Statistical Analysis

Analyses were performed using a statistical software application (Stata version 11.0; StataCorp, College Station, TX). Descriptive statistics were calculated and presented as number (%) or median (interquartile range). A [2] statistic was used to assess bias in response rate. We determined a priori 2 indicators of resource allocation (availability of a CPR committee and dedicated personnel for resuscitation quality improvement) and tested their association with quality improvement initiatives, using logistic regression to adjust for hospital teaching status and number of admissions as potential confounders. All tests of significance used a 2‐sided P<0.05.


Responses were received from 439 hospitals (425 complete and 14 partially complete), yielding a response rate of 44%. One subject ID was removed from the survey and could not be identified, so it was excluded from any analyses. Hospital demographics were similar between responders and nonresponders (P=0.50) (Table 1). Respondents who filled out the surveys included chief medical/quality officers (n=143 [33%]), chairs of CPR committees (n=64 [15%]), members of CPR committees (n=29 [7%]), chiefs of staff (n=33 [8%]), resuscitation officers/nurses (n=27 [6%]), chief nursing officers (n=13 [3%]), and others (n=131 [30%]).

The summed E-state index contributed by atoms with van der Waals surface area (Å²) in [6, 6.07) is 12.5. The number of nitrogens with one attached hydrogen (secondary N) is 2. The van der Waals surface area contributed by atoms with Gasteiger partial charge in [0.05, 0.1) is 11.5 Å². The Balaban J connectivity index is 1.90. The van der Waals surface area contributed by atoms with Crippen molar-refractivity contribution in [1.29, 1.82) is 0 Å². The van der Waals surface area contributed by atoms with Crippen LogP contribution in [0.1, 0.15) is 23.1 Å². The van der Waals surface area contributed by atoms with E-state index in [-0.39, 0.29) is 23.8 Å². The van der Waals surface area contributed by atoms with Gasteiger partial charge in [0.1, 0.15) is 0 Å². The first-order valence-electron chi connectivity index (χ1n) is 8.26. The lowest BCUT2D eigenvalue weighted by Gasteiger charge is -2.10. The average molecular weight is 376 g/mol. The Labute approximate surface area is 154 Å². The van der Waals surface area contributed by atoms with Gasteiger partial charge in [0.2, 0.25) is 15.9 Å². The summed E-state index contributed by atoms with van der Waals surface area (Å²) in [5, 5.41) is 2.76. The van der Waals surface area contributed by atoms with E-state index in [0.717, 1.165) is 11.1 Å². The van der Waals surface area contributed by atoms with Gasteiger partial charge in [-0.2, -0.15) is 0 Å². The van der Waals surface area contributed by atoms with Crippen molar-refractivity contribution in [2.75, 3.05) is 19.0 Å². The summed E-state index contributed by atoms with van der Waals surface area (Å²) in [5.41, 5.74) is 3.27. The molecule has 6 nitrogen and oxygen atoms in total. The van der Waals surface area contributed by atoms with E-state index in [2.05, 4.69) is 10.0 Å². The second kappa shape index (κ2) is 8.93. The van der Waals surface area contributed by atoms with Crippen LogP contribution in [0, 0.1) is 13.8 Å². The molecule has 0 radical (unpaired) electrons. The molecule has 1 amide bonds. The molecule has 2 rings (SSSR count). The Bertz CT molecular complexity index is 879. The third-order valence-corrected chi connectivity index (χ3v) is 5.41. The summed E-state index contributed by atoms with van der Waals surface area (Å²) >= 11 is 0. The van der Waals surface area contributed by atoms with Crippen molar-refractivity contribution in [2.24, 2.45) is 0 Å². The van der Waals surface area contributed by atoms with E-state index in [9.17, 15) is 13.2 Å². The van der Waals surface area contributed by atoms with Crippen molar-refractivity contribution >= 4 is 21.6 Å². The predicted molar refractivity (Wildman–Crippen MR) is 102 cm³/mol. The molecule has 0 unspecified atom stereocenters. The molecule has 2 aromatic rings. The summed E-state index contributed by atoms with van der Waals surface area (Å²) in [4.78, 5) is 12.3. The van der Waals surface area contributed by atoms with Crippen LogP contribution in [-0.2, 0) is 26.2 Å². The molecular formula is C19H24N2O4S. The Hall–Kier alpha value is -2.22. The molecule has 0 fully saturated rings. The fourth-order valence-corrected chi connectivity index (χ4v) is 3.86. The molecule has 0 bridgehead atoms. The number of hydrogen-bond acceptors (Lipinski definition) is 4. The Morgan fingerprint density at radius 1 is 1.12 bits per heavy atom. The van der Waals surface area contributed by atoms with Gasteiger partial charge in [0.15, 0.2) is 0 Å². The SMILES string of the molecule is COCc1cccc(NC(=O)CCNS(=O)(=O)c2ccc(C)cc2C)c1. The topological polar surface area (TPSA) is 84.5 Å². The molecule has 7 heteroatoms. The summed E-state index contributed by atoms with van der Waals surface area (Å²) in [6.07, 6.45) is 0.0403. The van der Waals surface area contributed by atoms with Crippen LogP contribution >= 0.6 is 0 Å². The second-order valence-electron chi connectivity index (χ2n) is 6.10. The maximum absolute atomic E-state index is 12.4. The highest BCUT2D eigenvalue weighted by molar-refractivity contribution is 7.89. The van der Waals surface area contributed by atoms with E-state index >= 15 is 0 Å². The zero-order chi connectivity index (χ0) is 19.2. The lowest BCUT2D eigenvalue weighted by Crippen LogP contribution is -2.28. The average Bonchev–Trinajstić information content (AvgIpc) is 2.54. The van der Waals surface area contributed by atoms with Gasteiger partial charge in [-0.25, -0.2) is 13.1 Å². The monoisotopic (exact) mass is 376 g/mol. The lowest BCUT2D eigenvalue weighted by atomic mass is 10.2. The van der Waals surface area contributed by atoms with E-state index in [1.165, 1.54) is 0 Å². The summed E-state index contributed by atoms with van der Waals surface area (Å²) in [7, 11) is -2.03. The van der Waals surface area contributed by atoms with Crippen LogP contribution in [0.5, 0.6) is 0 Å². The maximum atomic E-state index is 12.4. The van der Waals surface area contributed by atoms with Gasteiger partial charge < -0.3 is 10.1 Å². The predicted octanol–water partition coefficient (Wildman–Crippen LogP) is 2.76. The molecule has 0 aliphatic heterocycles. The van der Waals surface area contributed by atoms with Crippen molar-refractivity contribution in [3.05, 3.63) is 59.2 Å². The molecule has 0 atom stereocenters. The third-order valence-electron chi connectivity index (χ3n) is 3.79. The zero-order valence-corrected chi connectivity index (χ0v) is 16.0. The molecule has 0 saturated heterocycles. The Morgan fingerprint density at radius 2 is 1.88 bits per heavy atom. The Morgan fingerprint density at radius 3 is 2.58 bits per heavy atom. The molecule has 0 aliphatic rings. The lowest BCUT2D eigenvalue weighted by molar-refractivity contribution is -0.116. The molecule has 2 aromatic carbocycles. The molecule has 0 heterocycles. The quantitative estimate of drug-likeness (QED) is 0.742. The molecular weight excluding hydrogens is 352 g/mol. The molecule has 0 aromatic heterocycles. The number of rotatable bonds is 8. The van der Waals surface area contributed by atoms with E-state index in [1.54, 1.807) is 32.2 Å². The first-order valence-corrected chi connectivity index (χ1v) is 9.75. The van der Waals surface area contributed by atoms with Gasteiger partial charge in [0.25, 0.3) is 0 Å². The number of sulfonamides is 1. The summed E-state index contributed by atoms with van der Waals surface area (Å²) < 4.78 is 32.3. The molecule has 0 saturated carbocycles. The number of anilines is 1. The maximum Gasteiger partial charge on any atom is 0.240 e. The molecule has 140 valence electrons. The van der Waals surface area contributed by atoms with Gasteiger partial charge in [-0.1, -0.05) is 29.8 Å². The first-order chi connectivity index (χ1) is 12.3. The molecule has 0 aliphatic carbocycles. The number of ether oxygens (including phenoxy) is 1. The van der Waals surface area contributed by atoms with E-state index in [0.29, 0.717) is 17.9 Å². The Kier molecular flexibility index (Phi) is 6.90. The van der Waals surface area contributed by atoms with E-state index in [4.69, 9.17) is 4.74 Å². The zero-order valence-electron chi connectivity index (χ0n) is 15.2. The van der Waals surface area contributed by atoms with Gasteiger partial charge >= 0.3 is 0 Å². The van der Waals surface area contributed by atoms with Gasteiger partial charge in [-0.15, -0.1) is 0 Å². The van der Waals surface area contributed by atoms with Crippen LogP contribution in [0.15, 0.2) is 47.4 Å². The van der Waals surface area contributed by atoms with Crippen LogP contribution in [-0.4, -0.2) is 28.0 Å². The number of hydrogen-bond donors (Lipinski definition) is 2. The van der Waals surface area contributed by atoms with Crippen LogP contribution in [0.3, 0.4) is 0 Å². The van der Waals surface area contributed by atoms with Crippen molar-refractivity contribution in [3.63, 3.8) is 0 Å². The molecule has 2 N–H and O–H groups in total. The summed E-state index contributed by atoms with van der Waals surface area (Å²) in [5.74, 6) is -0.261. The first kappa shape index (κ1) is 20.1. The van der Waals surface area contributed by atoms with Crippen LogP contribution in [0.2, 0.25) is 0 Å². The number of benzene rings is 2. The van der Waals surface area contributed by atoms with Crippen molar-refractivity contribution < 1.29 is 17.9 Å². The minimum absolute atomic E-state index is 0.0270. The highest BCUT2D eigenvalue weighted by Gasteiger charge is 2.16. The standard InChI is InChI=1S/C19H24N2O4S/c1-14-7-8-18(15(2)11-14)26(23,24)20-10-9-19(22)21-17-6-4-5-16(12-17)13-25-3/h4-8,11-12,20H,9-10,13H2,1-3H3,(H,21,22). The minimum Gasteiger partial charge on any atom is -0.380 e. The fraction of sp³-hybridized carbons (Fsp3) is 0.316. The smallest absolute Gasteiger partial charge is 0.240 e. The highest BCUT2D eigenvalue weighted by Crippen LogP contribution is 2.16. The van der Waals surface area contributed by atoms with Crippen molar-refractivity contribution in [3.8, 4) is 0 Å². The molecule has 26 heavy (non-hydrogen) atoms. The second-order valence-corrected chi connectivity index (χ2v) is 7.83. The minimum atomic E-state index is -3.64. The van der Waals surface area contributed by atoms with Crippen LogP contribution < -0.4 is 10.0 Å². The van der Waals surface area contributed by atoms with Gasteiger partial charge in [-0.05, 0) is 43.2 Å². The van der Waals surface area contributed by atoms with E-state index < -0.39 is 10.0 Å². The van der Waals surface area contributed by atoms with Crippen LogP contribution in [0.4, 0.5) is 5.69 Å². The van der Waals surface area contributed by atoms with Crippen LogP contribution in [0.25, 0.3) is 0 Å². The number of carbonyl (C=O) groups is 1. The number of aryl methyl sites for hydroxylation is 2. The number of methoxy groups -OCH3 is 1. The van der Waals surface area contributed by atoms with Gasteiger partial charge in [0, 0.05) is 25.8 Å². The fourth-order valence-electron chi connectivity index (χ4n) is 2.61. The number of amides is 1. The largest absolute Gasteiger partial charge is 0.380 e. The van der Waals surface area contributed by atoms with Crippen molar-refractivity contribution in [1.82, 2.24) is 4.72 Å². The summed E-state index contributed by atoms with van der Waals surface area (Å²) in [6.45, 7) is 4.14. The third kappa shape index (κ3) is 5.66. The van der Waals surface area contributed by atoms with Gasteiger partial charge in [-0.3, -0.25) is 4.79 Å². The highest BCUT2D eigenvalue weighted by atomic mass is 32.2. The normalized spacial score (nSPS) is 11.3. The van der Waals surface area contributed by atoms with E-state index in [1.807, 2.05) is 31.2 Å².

Stratified Response Rates by Hospital Volume and Teaching Status
Teaching StatusAnnual Inpatient DaysTotal
  • NOTE: Results are shown as number of respondents/total sampled (%).

Major1/2 (50)1/8 (13)40/82 (49)42/92 (46)
Minor13/39 (33)40/89 (45)62/133 (47)115/261 (44)
Nonteaching141/293 (48)100/236 (42)40/118 (34)281/647 (43)
Total156/335 (47)143/335 (43)145/336 (43)438/1,000 (44)

Table 2 summarizes structure, equipment, quality improvement, and pre‐ and postarrest practices across the hospitals. Of note, 77% of hospitals (n=334) reported having a predesignated, dedicated code team, and 66% (n=281) reported standardized defibrillator make and model throughout their hospital. However, less than one‐third of hospitals utilized any CPR assist technology (eg, CPR quality sensor or mechanical CPR device). The majority of hospitals reported having a rapid response team (RRT) (n=391 [91%]). Although a therapeutic hypothermia protocol for postarrest care was in place in over half of hospitals (n=252 [58%]), utilization of hypothermia for patients with return of spontaneous circulation was infrequent.

In‐hospital Resuscitation Structure and Practices
Value2010 AHA Guidelines